The required gun registration process in the Land of Lincoln began on October 1st. The Illinois General Assembly has saddled residents with the SAFE-T Act (also known as “no cash bail”) and the ironically called Protect Illinois Communities Act, which is a gun, magazine, and accessory ban.
The PICA gun and magazine prohibition includes a mandatory registration window for existing owners of the types of firearms that are most effective for self-defense as well as being extremely valuable for other authorized reasons. The registration period ends at the end of the calendar year.
The findings from week one of the registration period were published by the Illinois State Police. The figures are embarrassing for the law’s supporters, notably Governor (and potential presidential candidate) J.B. Pritzker.
To be honest, it’s astounding that they’d publicly admit to the true figures. So far, slightly more than 1,000 Illinois gun owners, or four-tenths of one percent, have registered their newly prohibited rifles and attachments. That’s .0004%.
Will they be able to meet the 1% compliance target by the end of October? At this moment, it appears to be a tall order. Perhaps they might spend a million tax dollars on public service announcements to encourage residents to register.
From The Center Square:
With Illinois’ gun and magazine ban still facing legal hurdles in federal court, a registry created in relation to the ban has been open for a week. A fraction of a percent of gun owners have complied so far.
As part of the Protect Illinois Communities Act that was enacted earlier this year, the registration portal for firearms owners in Illinois that own certain semi-automatic firearms, accessories and ammunition opened Oct. 1. While the law bans more than 170 semi-automatic rifles, shotguns and handguns, it also bans handgun magazines over 15 rounds and rifle magazines over 10 rounds. Magazines do not have to be registered.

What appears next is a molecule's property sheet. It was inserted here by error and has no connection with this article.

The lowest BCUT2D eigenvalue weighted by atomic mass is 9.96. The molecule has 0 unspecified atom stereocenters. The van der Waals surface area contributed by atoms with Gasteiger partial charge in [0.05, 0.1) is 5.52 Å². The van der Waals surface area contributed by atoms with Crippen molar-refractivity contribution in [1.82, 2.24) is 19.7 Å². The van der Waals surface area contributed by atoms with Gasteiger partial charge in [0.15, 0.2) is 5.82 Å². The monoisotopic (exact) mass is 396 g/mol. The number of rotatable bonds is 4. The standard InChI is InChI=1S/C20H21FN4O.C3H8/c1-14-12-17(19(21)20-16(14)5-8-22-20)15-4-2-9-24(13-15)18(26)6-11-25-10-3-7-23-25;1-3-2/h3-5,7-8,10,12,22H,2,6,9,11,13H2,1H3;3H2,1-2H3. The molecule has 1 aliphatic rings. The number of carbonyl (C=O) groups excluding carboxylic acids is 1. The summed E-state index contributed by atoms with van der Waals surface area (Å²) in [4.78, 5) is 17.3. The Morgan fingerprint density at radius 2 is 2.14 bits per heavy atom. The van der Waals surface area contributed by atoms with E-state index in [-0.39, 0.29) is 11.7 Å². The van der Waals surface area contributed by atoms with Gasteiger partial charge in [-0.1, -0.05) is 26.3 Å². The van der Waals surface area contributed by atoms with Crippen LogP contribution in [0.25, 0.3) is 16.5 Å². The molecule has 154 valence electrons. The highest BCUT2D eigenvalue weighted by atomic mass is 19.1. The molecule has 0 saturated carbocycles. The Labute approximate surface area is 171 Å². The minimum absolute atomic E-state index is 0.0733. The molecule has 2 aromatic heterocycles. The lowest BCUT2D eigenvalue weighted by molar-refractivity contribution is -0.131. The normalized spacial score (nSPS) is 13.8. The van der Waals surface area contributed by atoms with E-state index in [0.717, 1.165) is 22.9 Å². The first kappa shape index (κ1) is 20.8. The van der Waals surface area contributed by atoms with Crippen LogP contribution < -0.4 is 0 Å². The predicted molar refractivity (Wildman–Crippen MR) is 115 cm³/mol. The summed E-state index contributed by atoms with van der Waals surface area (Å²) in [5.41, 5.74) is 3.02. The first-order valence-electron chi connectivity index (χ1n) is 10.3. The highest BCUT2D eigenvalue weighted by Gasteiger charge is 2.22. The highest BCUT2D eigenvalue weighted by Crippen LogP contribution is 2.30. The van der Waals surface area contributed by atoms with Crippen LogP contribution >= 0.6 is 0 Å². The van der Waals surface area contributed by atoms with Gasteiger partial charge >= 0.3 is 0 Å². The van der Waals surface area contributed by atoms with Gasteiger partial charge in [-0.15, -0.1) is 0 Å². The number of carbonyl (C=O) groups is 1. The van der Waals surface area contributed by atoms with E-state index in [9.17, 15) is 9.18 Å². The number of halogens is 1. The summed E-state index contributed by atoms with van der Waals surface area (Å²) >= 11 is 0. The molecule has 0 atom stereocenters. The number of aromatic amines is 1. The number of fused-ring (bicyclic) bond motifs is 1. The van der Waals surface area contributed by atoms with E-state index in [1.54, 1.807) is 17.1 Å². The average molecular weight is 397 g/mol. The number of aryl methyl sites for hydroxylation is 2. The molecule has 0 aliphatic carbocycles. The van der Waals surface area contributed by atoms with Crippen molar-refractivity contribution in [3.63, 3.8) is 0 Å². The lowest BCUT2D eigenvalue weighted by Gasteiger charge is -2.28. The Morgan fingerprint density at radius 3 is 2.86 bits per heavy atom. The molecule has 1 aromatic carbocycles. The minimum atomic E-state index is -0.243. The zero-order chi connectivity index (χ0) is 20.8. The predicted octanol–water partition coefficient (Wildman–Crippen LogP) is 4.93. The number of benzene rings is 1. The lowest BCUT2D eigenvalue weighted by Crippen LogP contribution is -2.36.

Illinois State Police published the first round of statistics Tuesday, and of more than 2.4 million Firearm Owner ID card holders, 1,050 individuals have registered a total of 3,202 firearms, .50 caliber ammunition and accessories.
“You’re at 0.0004%. That’s a rounding error,” gun rights advocate Todd Vandermyde told The Center Square.
Of the 3,202 items disclosed, ISP said there were 2,060 firearms listed at the registry. ISP did not provide a breakdown of what types of firearms were registered. For .50 caliber ammunition registrations, there were 1,125 disclosures. There were only 17 reported accessories being registered in the first week. Vandermyde said that highlights the vagueness of what is an accessory.
One would think that with such ominous-sounding legislation enacted by the Illinois legislature, crime and violence would have been subdued.
Last week, Murder City, USA set a national record with 500 homicides. And if you’re wondering who pays the most for Chicago’s far-left social and criminal justice experiments.
It doesn’t get much more “progressive” than that.
What does an average day look like in the land of peace, harmony, and progressive politics? Why, I’m glad you asked.
Though what we see here is pure criminality, Chicago’s progressives will attempt to explain this criminal incident as the result of vague socioeconomic factors which should strip the shooters of any agency for their actions.
Video: @CPD1617Scanner. pic.twitter.com/zHEpSTdHMU
— Chicago Contrarian (@ChicagoContrar1) October 9, 2023
Everyone is aware of the unavoidable outcome of gun registration. According to Guns Save Life sources, Governor Jelly Beans has already indicated his support for new legislation to “close the existing owner loophole.”
Following a high-profile, news-making shooting, the push would come next year after the registration window has ended. The proposed legislation would give persons who have registered their firearms and equipment 90 or 120 days to relinquish it all to authorities or leave the state.
Rabid gun control and confiscation measures are a little price to pay for the peace, brotherhood, and tranquillity that reign on the streets of Illinois’ progressive utopia.